Selfridges in the West End of London notched up sales worth pounds 1m before lunch after around 800 people queued six-deep for the best offers.
The MetroCentre in Tyneside, Europe's biggest shopping complex, was besieged two hours before official opening time, forcing staff to relent to allow freezing customers in from the cold.
But in Newcastle-upon-Tyne two brothers, John and David Fowler, showed they were made of sterner stuff. They had waited since Christmas Day in temperatures down to minus 7C outside Barker and Stonehouse store to snap up a pounds 2,245 sofa for pounds 99.
One store in Sheffield was so busy that it had to ration customers in and out, while shops all over the country said they were "buzzing".
And as cash registers jingled in defiance of any gloomy economic forecast, one London store-owner had more good news than most.
In a remarkable echo of the advertising slogan: "It was so good I bought the company," an Arab sheikh walked into one London store and bought it.
Well, almost. According to Martin Barnett, owner of Charlotte's soft furnishings and furniture shop at Marble Arch, four arabs - a sheikh and his aides - walked in on Boxing Day and made an offer.
"The sheikh spoke through an interpreter and said: `What is your lease? You're for sale.' I explained we weren't for sale, we were having a sale," Mr Barnett said yesterday.
But the sheikh was adamant. Mr Barnett had sold a complete set of stock to the sheikh's cousin, also a sheikh, last year. Their respective third wives discussed the purchase and the second sheikh decided he must have one too.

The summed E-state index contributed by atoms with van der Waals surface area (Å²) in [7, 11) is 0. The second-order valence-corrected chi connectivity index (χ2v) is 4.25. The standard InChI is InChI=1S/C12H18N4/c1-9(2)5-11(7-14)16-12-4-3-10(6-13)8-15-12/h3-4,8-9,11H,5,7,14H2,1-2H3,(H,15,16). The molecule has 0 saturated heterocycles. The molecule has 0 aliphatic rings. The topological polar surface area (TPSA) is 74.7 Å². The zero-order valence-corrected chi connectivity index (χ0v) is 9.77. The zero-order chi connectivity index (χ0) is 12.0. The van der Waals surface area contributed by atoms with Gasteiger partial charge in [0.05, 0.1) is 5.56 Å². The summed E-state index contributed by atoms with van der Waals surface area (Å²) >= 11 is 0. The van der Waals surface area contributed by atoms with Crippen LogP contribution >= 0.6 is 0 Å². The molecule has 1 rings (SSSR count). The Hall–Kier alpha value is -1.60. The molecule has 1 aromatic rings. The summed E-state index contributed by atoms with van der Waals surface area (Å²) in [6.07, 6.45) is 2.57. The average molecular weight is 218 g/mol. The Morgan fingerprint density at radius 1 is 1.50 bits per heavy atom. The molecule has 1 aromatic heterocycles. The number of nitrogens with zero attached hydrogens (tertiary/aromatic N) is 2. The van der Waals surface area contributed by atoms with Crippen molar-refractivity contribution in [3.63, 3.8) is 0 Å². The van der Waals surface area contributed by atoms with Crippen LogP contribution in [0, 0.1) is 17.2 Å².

Mr Barnett, being a cautious man, telephoned Dubai for confirmation. The first sheikh confirmed that the second was an honourable man, and Mr Barnett said that a pounds 5,000 cash down-payment on the spot finally settled the pounds 350,000 deal agreed yesterday.
Everything about the store, a family-run business producing hand-made furniture and providing Laura Ashley-style furnishings, will be now reproduced in a shopping centre in the Arab Emirates. "[The sheikh] said he liked the concept," Mr Barnett said.
A boon indeed for a company struck by misfortune before Christmas when the strikes in France made deliveries of pounds 75,000 of the shop's hand-made stock impossible.
But Mr Barnett is no stranger to strange happenings. He was the man whose Santa Claus was last year arrested as a suspected illegal immigrant.
Morne Truter, a strapping South African, was picked up after a malicious tip-off, Mr Barnett thought. It ruined the store's Christmas window display. Better luck this year.
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